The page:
Time to come out of blog-hiding. And what better first post than to tell about my 50th birthday – an event that continues to give me so much to reflect on and smile about, even 2 weeks after the fact. As my colleague and friend, Mark Riffey noted after I had described my birthday to him, “You’ve got seriously great friends!” And he is so right!
So here is just some of what I learned from my 50th birthday.
Asking For Help
This whole notion that being an adult means being strong and independent and not needing help – what a silly thing! It is so hard for us to set aside our pride and just ask for help, and I am among the worst at this, for sure. But my birthday was an object lesson in what can happen when we do so.
Almost a year ago, my house had a minor plumbing flood which became a HUGE project – all the floors had to be ripped up and replaced. The good news was that I got all my floors replaced! The bad news is that between my travel schedule and my writing schedule, I have not had time nor energy nor attention to move back into more than one room of the house. Seriously. One room.
And it doesn’t help that I lack the home improvement gene. The words “All you need to do is ______” could just as easily describe how to prep and paint a room as how to split an atom – I am inclined to do neither, and don’t seem to be willing or able to learn. I joke that my home improvement skill is ordering the pizza, but it is not so much a joke as an honest description.
Which explains why, for almost a year now, I have been living out of boxes, with walls still unpainted (it makes no sense to move into a room without painting first…). My dresser is in the living room. I have no idea where my dark blue denim shirt is. And I have the vague notion that in a box under a box there is an incredible bottle of tequila, which, by the time I get to it, will have been well aged.
So when Dimitri, my daughter (Lizzie), and my best friend (Nanette) asked what I wanted for my birthday, I said, “I just want my house back.”
And that’s what they gave me. They had me list everything to be done, and they invited everyone I know and love to come pitch in.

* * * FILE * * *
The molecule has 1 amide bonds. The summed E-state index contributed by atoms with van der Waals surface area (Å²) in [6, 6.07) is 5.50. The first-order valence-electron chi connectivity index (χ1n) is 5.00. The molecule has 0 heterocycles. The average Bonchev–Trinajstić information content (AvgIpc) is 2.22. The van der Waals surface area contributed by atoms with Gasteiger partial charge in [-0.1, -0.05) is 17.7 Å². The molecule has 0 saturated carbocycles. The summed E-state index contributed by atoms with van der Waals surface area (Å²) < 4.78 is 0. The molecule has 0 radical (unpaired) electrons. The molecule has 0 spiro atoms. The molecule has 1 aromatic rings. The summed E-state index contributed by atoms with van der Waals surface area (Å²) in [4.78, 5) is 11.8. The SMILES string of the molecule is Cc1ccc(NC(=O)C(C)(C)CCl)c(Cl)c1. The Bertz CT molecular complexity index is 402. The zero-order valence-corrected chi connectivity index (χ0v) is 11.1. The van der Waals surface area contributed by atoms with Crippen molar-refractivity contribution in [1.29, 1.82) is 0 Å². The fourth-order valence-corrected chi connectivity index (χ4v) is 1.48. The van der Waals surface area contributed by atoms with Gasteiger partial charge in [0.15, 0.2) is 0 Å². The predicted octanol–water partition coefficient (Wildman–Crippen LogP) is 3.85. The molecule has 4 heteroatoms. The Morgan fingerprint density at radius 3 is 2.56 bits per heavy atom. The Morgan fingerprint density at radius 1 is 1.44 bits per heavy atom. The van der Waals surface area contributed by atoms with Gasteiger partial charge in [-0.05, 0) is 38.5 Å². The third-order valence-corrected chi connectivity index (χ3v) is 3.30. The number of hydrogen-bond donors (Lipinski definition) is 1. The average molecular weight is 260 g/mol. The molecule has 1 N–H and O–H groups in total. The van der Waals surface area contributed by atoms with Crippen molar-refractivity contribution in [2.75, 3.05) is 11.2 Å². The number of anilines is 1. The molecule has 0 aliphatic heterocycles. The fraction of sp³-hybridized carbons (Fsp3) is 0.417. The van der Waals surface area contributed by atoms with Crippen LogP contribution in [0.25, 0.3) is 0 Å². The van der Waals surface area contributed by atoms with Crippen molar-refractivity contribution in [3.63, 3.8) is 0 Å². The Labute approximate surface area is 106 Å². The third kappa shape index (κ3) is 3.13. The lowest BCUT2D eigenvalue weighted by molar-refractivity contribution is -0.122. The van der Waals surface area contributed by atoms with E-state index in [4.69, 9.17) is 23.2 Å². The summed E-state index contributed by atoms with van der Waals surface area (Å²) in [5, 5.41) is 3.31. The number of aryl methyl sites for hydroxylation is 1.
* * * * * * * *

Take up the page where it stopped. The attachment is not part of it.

As I look around now, a week or so later, my house is painted. My bathtub is re-calked. The light fixture in the back bathroom and the faucet in the kitchen have been replaced. All the big and little nagging things – no “extreme makeover,” just stuff that needed to get done. I feel like Cinderella.
The important thing, though, is that not once did I feel anything but thrilled to have all that help! No pride, no nothing – just so much fun to have so many people all over the house. Some dove in to tackle tasks, while others just stopped by to visit. Every single person who walked through the door made me simply feel loved. And they made me feel like I should have asked for help a long time before now!
People Love to Share Their Skills
In his book, Infinite Life, Robert Thurman says, “The feeling of wealth is enhanced when you give, since, subliminally, giving means you have enough to share.”
My friends shared their wealth for my birthday – shared a wealth I had no idea they had in such abundance. Bill spent a whole morning spackling, finding water valves, prepping plumbing. Mike, a young artist, painted flowers above the windows and doorways in my kitchen, using the flowers in my garden as his inspiration. Erin and EJ painted all the small places the rest of us couldn’t fit into. My brother flew in from New Jersey for just 36 hours, and spent 5 of those hours in my bathtub, spackling, stripping old calk to prepare for new calk, scraping 30-year-old epoxy off porcelain. Mito chose “anything but painting,” and installed electric fixtures, ran myriad Home Depot runs, repaired window screens. Priscilla taped off windows for painting. And Lizzie’s friends spent an entire Sunday painting the living room, the hallways, the ceilings.